So just as I’d begun working a hugely welcome publishing contract, like the rest of the trustees I had to get my hands dirty and resembling a hippy nightclub bouncer, run around a lot with a walkie-talkie from 8.30am ‘til 3 or 4am during the final day of build week and the festival itself. But in the event it didn’t rain, the hitherto soggy turf quickly dried out, across five diverse venues the music was a blast and the reward of all those glowing (and thankfully sunburnt) punters’ faces compounded the camaraderie that quickly builds during the endless fire-fighting that is running a festival. Yes, there were some hideous moments, e.g. the main generator failing at 11pm on Friday plunging everything into silent darkness before the back-up kicked in five minutes later, a couple of violent exchanges on the campsite (girls in both cases, oddly), a desperate last minute race to Hereford to get illuminated Fire Exit signs, the usual lost children and drunks, cleaning overwhelmed porta-loos at night (such joy)… plus clearing up umpteen skiploads of rubbish, tons of coconut matting and 600 yards of fencing etc., afterwards. But even the beyond-exhausted organisers, incongruous in our day-glo bibs and dangling walkies, still found the energy to dance like grinning loons to Sunday night’s headliners, Keymono.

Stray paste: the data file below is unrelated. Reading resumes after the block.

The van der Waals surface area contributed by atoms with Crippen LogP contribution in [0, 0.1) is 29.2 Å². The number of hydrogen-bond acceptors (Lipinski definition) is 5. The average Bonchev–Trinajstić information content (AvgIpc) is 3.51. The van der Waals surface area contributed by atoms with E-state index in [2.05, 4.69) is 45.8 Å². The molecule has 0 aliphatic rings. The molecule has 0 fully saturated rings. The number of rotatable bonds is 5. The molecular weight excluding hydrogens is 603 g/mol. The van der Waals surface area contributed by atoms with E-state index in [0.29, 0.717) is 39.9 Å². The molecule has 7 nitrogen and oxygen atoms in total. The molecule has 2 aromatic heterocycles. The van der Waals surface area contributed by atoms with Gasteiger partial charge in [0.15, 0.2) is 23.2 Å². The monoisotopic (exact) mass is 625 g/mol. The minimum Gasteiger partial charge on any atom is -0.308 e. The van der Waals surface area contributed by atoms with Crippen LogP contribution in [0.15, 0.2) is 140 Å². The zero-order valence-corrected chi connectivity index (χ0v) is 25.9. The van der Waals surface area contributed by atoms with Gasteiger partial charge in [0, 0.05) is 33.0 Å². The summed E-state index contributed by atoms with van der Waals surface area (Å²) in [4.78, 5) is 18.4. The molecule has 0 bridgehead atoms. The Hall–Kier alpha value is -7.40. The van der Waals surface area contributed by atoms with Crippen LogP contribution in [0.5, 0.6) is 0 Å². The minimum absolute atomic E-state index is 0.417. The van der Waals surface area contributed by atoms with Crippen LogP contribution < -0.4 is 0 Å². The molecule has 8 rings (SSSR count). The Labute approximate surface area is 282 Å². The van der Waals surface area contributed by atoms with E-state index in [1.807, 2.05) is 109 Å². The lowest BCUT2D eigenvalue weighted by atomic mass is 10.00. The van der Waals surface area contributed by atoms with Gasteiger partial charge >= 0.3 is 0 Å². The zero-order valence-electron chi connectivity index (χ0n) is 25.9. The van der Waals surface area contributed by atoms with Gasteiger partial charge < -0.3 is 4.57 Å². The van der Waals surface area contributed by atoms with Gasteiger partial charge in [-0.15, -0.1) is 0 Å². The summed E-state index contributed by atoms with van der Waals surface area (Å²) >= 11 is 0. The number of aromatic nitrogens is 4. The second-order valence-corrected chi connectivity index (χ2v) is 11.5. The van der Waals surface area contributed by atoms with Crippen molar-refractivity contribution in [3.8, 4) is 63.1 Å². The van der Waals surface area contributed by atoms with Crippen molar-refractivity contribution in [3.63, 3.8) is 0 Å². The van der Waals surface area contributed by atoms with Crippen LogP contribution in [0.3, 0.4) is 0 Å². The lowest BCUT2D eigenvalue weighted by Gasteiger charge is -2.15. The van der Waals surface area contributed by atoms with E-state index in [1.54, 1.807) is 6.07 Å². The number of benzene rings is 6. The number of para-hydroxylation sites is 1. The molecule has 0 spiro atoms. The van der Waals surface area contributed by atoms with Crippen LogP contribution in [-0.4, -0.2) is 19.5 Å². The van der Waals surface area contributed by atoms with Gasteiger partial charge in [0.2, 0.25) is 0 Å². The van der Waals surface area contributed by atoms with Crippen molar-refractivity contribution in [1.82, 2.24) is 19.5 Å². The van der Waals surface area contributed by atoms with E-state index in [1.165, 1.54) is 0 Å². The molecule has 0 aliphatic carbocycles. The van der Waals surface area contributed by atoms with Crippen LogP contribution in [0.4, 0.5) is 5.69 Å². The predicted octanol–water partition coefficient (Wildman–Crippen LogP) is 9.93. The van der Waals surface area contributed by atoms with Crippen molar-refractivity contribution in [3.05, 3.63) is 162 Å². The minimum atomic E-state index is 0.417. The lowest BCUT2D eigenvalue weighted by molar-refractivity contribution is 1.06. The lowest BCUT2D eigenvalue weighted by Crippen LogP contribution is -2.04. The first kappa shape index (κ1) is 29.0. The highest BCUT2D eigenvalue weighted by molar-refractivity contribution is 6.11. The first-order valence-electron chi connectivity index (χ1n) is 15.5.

A week later I’ve finally caught up on my sleep, the last of the marquees and the stonking great 75KvA generators have gone (charmingly named ‘Spitfire’ and ‘Hurricane’), but the glow of satisfaction remains,
even if, as a fellow trustee wryly noted it was, “Just a few thousand people. Having a party. In a field.”
For some proper pics of this year’s event, check out ‘official’ photographer Alex Ramsay’s FarceBerk page: http://tinyurl.com/d3cl3ef